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If 2011 belonged to anyone in the alternative rock fusion scene in Cuba it was to Qva Libre. This wildly energetic and committed 10-piece band deservedly swept the boards, winning TV and music business prizes galore, not to mention recording offers from both on and off the island. They also built up such a following that they now regularly fill the favoured Saturday night spots at some of the most popular fusion venues in town. What they have come up with is definitely something new and very fresh, and performed in an irrepressibly funny and exciting way, with 100% high octane energy. But it was a very tough, long and winding road getting to this point – over 10 hard years – and there were moments when (simply for lack of enough food on both lunch and dinner tables) they thought they would have to pack it in completely.
The band began life in 2000. Four musician friends were looking for a way to mix their love of various genres (especially rock, rap and funk) with the roots and rhythms of Cuban music. Early forays were marked by very mixed receptions; a mainly rock audience were not too amused by their particular fusion or high-spirited style. Later, as groups like Interactivo were at their peak, and as a more alternative scene developed in Havana, a small but increasing space began to open up for the band – then, as now, led by bassist/composer/arranger, Carlos Diaz. Renowned producer Juan Antonio Leiva also got involved, supporting them in various recording and performance projects. Despite great public enthusiasm for their music, however, they produced their first demo – in 2004 – out of their own pockets. 2005 brought further stability and saw collaborations with many well-known younger musicians such as Telmary, William Vivanco, Interactivo and Kumar, as well as an appearance in the film, Habana Blues.
But still, in spite of their impressive work and development (appearances all over the island, a substantial and growing fan base, appearances on TV and radio, and collaborations with the Who´s Who of Cuban music), Diaz and Qva Libre were struggling to keep the band together. Many times – and right up until early 2011 – they lacked the money to even eat, let alone buy new guitar strings, replace a broken mic or record their work. Furthermore, the quality of musicianship in the group led to many of them being offered (and a few, accepting) lucrative deals to play in other bands. There was also the inevitable issue of migration. But with some new and very committed members onboard the passion, stamina and dedication have finally borne fruit. 2011 saw them run away with two prestigious prizes – Cuba Disco and Cuerda Viva – for their CD, Viva Qva Libre. Their mainly young (and alternative) public always loved them but, now, doors that were previously shut very tight, opened (and are still opening) as radio and TV producers clamoured for a piece of the action.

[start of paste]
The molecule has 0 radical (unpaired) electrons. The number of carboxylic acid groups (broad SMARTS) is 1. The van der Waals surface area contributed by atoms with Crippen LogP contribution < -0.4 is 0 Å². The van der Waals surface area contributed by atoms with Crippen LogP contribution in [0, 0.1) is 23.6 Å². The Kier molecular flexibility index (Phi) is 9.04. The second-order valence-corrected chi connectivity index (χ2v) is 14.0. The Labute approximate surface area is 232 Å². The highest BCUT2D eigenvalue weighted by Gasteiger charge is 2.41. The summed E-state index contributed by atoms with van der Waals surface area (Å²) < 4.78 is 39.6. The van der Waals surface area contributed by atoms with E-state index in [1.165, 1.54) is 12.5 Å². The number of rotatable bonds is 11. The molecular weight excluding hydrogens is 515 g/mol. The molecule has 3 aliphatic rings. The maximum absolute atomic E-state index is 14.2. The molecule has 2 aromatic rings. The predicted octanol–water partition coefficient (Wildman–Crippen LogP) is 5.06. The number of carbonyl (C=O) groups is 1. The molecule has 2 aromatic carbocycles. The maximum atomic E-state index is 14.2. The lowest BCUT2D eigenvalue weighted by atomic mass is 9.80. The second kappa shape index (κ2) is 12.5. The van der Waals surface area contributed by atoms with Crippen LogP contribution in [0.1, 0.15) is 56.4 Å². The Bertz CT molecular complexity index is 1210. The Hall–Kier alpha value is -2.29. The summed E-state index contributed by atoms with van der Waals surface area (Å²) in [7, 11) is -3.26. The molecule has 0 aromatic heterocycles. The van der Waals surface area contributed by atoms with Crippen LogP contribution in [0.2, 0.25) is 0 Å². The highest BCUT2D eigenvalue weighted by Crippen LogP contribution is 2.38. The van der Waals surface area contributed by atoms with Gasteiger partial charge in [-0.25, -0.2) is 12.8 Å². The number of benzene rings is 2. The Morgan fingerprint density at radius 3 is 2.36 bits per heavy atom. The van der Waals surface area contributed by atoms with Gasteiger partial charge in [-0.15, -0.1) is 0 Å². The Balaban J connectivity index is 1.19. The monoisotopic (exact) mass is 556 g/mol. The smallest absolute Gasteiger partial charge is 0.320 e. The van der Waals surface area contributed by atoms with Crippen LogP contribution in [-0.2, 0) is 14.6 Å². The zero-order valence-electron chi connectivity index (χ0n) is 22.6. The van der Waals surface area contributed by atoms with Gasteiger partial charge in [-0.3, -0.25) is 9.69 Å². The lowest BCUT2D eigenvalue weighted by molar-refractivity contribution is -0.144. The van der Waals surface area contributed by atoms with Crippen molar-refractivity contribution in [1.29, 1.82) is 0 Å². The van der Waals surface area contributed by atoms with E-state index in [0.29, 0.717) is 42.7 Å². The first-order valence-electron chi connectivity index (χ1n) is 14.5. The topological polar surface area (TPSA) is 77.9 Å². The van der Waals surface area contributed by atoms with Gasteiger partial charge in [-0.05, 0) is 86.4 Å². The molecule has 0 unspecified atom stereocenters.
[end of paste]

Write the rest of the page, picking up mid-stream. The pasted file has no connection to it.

Aside from all this new and rather heady success the heartening thing about Qva Libre is that they are very tight (good friends) and very nice people indeed. They are also friends with their public – who have stuck by them, and believed in them, through thick and very thin – and enemies of conformity and comfort. This is a good creative combination, and a good recipe for future evolution, from an outfit who have dedicated the last 12 years to playing when no one much was listening.
It’s a great relief, then – for them and us fans alike – that Qva Libre have finally ´´arrived´´ and, what’s more, don’t seem to be thinking of going any place else. Their present, and compelling, line-up boasts two exuberant vocalists (Lenier Vera and Miguel Angel), drummer (Marlon Marrero), a whacky and tight four piece sax/trumpet section, lead guitarist Alejandro Inpante, Rafael Evora (new, on keyboard), plus their ever-dynamic director, Carlos Díaz, on bass and sax. Visually great. Musically as hot as it comes. Don´t be square – just be there!